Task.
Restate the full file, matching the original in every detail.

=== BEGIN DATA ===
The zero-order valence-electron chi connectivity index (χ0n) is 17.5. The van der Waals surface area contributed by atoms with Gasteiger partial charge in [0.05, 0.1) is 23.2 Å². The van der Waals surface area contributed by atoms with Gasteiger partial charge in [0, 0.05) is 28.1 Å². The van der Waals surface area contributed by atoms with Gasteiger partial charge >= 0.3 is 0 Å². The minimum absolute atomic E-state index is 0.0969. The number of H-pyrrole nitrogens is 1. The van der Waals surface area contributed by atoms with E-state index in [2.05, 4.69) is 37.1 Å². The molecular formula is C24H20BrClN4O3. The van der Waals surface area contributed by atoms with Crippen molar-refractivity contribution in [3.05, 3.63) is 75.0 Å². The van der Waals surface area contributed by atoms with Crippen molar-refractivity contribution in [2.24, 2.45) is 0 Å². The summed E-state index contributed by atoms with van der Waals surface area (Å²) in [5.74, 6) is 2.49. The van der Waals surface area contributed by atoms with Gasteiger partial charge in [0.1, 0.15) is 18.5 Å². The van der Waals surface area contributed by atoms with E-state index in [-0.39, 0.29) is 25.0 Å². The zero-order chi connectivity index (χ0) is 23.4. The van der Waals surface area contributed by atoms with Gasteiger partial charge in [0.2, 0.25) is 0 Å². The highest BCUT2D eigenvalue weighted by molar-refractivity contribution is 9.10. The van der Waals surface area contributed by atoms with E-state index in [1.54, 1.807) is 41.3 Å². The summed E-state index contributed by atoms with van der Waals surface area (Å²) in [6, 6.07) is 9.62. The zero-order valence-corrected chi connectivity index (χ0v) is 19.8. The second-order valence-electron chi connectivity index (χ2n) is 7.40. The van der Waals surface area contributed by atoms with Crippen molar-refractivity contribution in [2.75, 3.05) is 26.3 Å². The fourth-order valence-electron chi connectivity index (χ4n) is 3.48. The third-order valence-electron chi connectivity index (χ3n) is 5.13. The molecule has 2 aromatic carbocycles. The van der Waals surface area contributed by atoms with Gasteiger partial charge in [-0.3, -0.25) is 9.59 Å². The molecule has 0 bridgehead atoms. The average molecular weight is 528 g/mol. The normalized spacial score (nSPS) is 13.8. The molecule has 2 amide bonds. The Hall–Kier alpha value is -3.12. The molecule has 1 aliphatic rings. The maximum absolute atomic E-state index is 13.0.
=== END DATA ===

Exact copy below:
The zero-order valence-electron chi connectivity index (χ0n) is 17.5. The van der Waals surface area contributed by atoms with Gasteiger partial charge in [0.05, 0.1) is 23.2 Å². The van der Waals surface area contributed by atoms with Gasteiger partial charge in [0, 0.05) is 28.1 Å². The van der Waals surface area contributed by atoms with Gasteiger partial charge >= 0.3 is 0 Å². The minimum absolute atomic E-state index is 0.0969. The number of H-pyrrole nitrogens is 1. The van der Waals surface area contributed by atoms with E-state index in [2.05, 4.69) is 37.1 Å². The molecular formula is C24H20BrClN4O3. The van der Waals surface area contributed by atoms with Crippen molar-refractivity contribution in [3.05, 3.63) is 75.0 Å². The van der Waals surface area contributed by atoms with Crippen molar-refractivity contribution in [2.24, 2.45) is 0 Å². The summed E-state index contributed by atoms with van der Waals surface area (Å²) in [5.74, 6) is 2.49. The van der Waals surface area contributed by atoms with Gasteiger partial charge in [0.1, 0.15) is 18.5 Å². The van der Waals surface area contributed by atoms with E-state index in [-0.39, 0.29) is 25.0 Å². The zero-order chi connectivity index (χ0) is 23.4. The van der Waals surface area contributed by atoms with Gasteiger partial charge in [0.2, 0.25) is 0 Å². The highest BCUT2D eigenvalue weighted by molar-refractivity contribution is 9.10. The van der Waals surface area contributed by atoms with E-state index in [1.54, 1.807) is 41.3 Å². The summed E-state index contributed by atoms with van der Waals surface area (Å²) in [6, 6.07) is 9.62. The zero-order valence-corrected chi connectivity index (χ0v) is 19.8. The second-order valence-electron chi connectivity index (χ2n) is 7.40. The van der Waals surface area contributed by atoms with Crippen molar-refractivity contribution in [2.75, 3.05) is 26.3 Å². The fourth-order valence-electron chi connectivity index (χ4n) is 3.48. The third-order valence-electron chi connectivity index (χ3n) is 5.13. The molecule has 2 aromatic carbocycles. The van der Waals surface area contributed by atoms with Gasteiger partial charge in [-0.3, -0.25) is 9.59 Å². The molecule has 0 bridgehead atoms. The average molecular weight is 528 g/mol. The normalized spacial score (nSPS) is 13.8. The molecule has 2 amide bonds. The Hall–Kier alpha value is -3.12. The molecule has 1 aliphatic rings. The maximum absolute atomic E-state index is 13.0.